Microsoft Says Fighting Cyber Attacks Is A Team Effort

Claudine Rigal
Mai 20, 2017

This story doesn't feel too surprising. "This means that we take notice when cybercriminals employ tactics, techniques and procedures used by state adversaries", he said (PDF).

The agency and its partners in the global security community are now in a "sort of cat-and-mouse" competition with hackers, as variants of the software that foil previous solutions emerge, the official says.

In addition to Microsoft's Security Bulletin MS17-010 that patched the vulnerability in March, the company also issued a separate patch on Friday for users of older and unsupported operating systems such as Windows XP.

In 2014, Microsoft ended support for the highly popular Windows XP, released in 2001 and engineered beginning in the late 1990s, arguing that the software was out of date and wasn't built with modern security safeguards.

The so-called WannaCry hack takes advantage of a vulnerability in Microsoft Windows, leveraging an exploit stolen from the NSA in April to lock the computer systems of companies ranging from hospitals to vehicle manufacturers in exchange for ransom.

"But if a server is connected directly to the internet or a PC is on the same network as an infected computer, it can spread quickly - which is exactly what has happened", the Engadget report added.

Another company, also bank related, has a manager and head of security, who refuses to update reports. "You've got to keep your systems updated".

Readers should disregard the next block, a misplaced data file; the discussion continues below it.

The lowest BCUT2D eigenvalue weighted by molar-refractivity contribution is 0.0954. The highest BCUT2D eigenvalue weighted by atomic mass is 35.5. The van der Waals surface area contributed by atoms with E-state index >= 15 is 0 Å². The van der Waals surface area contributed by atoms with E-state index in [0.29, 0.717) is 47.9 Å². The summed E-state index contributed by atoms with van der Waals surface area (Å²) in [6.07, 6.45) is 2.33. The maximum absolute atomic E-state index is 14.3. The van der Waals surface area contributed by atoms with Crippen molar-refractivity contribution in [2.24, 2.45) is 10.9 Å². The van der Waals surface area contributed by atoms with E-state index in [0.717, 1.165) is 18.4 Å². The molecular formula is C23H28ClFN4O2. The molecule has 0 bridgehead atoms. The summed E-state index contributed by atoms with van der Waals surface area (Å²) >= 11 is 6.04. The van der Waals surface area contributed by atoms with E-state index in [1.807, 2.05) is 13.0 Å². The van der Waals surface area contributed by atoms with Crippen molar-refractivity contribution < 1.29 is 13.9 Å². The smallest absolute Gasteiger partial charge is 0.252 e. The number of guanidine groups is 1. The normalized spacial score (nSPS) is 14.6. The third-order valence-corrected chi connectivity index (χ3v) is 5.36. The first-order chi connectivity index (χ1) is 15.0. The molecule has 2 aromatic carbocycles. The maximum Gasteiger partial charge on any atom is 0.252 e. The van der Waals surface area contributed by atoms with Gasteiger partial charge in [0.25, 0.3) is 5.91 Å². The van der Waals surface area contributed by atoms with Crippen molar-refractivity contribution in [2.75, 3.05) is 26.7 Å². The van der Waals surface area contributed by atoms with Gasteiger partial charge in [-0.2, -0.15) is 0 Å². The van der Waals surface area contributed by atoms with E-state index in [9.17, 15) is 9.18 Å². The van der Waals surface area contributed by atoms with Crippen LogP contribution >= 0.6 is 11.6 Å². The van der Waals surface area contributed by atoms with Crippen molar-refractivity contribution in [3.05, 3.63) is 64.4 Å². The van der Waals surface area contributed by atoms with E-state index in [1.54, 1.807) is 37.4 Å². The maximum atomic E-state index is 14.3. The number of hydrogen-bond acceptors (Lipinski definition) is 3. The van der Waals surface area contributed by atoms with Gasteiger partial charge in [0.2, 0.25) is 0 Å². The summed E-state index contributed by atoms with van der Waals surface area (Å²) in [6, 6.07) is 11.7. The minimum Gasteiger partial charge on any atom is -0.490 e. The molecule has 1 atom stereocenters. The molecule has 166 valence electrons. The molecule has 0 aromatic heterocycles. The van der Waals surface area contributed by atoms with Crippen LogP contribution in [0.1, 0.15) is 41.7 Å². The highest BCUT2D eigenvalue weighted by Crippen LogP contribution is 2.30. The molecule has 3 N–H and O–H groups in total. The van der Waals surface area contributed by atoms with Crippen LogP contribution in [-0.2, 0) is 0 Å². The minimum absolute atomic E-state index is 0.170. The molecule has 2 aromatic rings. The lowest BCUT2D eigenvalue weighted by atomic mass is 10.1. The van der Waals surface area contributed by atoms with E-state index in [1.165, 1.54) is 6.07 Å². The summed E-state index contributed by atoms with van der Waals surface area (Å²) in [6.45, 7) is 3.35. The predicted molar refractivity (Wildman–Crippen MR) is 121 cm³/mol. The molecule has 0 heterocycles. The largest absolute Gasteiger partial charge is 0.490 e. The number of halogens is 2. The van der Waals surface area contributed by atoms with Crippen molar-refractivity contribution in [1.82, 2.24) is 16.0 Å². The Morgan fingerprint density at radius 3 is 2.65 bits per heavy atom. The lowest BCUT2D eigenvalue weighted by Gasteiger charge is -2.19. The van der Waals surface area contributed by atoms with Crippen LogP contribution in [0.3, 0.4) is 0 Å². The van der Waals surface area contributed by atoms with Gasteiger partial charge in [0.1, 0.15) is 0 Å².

There are almost 150 million computers running Windows XP operation system globally.

Lawrence Abrams, a New York-based blogger who runs BleepingComputer.com, says many organizations don't install security upgrades because they're anxious about triggering bugs, or they can't afford the downtime. The security flaw that hackers used to launch the attacks Friday was made public after information was stolen from the U.S. National Security Agency, which routinely searches for flaws in software and builds tools to exploit them.

However, WannaCry didn't just affect the public sector.

More than 200,000 victims in around 150 countries have been infected by the ransomware which originated in the United Kingdom and Spain on Friday, before spreading globally. But an estimated 7% of the world's PCs still run on XP - that's about 70,000,000 machines.

Who was behind the attack?

Although the NHS is clearly under tight financial constraints, governments have significant resources to mitigate cyber-threats and can raise large amounts of money if politicians choose to do so.

The situation in Ireland is being monitored by the National Cyber Security Centre in the Department of Communications, Climate Action and Environment.

NHS Digital said health trusts across England were sent details of an IT security patch that would have protected them from the attack.

"The government can't do this alone - they're really going to have to reach out and work with Apple, with Microsoft and Google", Martin said.

Scammers apparently inspired by the WannaCry ransomware attack have been repeatedly calling an unwell 80-year-old Palmerston North woman, even ringing at midnight to try and con her.

There's no need to weep over WannaCry. Getting people to understand how is still a serious challenge. Most often the malicious software encrypts important files, making them unreadable, and often locks the computer.

Simon Parkinson does not work for, consult, own shares in or receive funding from any company or organisation that would benefit from this article, and has disclosed no relevant affiliations beyond the academic appointment above.

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